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Report: Pope’s meeting with Myanmar army chief goes against diplomatic norm

  • Published at 02:15 pm November 28th, 2017
Report: Pope’s meeting with Myanmar army chief goes against diplomatic norm

Pope Francis’s meeting with the Myanmar army chief on Monday goes somewhat against usual diplomatic norm, as the pontiff was scheduled to have a one-one one meeting with the controversial general on Thursday morning, the last day of his trip, according to Vatican-based online outlet Crux.

Senior General Min Aung Hlaing paid a “courtesy call” to Pope Francis on Monday, a last minute inclusion in the Pope’s busy schedule, at the start of a highly sensitive trip, with the military man saying he told the pontiff there was "no religious discrimination" in his country despite allegations of ethnic cleansing, reports Reuters.

The 80-year-old pope, the first to travel to Myanmar, received Senior General Hlaing for a 15-minute meeting at the archbishop's residence in Yangon, where the pontiff is staying during his visit.

According to Crux, Pope Francis was originally scheduled for a free afternoon after his 11-hour overnight flight. However, following a strong recommendation from the head of the Myanmar Church, Francis gave the green light for the meeting.

The meeting was organised on the recommendation of the archbishop of Yangon, Charles Bo, who also advised the pope not to use the term "Rohingya" during his visit, for fear of inflaming tensions in the predominantly Buddhist country.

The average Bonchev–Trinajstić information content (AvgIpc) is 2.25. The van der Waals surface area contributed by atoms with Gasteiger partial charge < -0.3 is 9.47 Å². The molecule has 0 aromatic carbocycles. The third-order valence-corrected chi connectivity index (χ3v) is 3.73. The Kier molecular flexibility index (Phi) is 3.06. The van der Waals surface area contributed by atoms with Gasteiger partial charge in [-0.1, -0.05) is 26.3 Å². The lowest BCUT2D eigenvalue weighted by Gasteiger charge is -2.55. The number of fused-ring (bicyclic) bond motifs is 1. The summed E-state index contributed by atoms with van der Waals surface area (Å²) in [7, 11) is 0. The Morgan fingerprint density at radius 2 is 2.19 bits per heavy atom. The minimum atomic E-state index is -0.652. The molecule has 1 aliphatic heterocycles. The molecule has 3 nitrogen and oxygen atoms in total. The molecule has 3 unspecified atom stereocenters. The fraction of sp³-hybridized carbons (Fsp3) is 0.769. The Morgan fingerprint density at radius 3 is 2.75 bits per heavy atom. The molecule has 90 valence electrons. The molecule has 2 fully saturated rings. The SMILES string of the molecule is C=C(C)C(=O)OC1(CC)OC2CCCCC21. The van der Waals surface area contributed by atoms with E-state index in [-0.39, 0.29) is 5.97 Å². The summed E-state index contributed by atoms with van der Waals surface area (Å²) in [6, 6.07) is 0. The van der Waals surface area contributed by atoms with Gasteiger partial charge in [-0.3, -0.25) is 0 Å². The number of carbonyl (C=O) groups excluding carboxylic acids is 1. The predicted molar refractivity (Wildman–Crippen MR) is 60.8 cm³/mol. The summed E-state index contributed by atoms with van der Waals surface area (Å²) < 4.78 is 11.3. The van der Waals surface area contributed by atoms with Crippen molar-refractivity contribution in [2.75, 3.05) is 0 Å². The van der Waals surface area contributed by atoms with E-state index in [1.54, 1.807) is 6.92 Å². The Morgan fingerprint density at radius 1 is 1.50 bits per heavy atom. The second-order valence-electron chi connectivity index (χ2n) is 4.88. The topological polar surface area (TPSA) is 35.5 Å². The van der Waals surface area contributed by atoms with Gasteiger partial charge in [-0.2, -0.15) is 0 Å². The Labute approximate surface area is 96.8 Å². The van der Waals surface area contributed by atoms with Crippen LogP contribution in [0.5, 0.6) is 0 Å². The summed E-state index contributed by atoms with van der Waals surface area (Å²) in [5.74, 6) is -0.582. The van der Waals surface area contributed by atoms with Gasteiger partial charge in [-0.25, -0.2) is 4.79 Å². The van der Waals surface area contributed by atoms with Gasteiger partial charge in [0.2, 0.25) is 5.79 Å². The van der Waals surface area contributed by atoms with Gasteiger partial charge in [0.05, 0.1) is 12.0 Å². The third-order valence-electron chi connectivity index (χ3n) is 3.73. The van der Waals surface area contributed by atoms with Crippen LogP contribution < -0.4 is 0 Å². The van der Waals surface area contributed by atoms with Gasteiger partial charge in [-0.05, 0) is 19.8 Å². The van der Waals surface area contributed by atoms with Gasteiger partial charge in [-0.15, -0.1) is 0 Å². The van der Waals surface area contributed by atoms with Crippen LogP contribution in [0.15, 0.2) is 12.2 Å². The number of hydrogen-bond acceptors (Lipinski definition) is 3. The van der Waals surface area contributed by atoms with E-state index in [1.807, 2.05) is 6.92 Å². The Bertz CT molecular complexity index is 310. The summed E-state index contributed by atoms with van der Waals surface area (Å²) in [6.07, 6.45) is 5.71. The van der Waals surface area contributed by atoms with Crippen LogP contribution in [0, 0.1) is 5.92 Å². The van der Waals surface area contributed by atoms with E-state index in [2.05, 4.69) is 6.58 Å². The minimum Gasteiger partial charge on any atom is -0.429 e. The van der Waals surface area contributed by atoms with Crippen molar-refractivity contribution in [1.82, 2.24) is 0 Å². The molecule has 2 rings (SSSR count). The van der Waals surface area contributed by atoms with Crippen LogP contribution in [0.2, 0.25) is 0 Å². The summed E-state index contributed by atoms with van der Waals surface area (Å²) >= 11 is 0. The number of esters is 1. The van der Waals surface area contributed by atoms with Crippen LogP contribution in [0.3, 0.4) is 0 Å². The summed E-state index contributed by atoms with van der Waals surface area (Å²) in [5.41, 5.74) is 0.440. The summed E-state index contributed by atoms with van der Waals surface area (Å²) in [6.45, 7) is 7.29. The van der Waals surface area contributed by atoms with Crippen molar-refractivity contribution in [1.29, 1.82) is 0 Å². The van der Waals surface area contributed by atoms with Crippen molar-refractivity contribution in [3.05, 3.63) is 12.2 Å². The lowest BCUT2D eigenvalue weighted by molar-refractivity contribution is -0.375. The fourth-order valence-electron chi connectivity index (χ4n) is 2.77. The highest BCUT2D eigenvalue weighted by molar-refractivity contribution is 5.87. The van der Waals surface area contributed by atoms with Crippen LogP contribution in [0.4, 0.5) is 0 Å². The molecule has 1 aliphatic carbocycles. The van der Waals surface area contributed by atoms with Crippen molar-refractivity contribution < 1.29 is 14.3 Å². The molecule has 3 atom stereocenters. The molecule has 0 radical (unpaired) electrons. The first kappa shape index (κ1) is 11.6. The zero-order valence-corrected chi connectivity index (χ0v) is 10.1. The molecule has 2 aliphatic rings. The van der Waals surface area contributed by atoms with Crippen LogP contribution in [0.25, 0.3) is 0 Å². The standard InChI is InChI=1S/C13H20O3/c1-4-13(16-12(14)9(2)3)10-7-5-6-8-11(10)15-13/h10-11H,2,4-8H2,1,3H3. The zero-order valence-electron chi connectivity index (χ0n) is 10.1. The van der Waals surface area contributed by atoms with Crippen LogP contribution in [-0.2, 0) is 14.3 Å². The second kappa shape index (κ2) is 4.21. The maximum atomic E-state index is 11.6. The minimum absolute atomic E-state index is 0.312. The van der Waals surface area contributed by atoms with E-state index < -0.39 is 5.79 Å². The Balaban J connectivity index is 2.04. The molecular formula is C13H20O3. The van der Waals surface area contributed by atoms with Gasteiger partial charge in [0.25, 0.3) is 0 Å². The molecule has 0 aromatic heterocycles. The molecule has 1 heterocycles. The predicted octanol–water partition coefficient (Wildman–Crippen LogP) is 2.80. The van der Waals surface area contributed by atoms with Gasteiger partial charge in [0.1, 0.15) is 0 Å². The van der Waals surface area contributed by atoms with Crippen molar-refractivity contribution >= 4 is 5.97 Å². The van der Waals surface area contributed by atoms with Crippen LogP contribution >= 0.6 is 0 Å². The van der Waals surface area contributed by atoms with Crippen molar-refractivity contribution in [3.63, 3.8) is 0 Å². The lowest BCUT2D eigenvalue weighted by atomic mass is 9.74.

As quoted by Crux, Archbishop Bo said: “If the pope used the term, the army leadership could feel slighted and the fallout could be felt across the country, and perhaps especially by the tiny Christian minority.”

Francis on Tuesday did not mention the Rohingya minority when sharing a stage with Myanmar’s de facto leader, Aung San Suu Kyi, in which he said the country was suffering from civil conflict and hostilities “that have lasted all too long and created deep divisions.”

Before delivering his speech on Tuesday, Francis spoke to interfaith leaders at the archbishop’s residence and separately met a prominent but controversial Buddhist leader.

His meeting with Buddhist monk Sitagu Sayadaw, who earlier this month at a religious sermon suggested that it was acceptable to kill non-Buddhists as all their lives, combined, amounted to that of only “one and a half real human beings,” was in an effort to encourage peace and fraternal coexistence as the only way ahead, reports Guardian.

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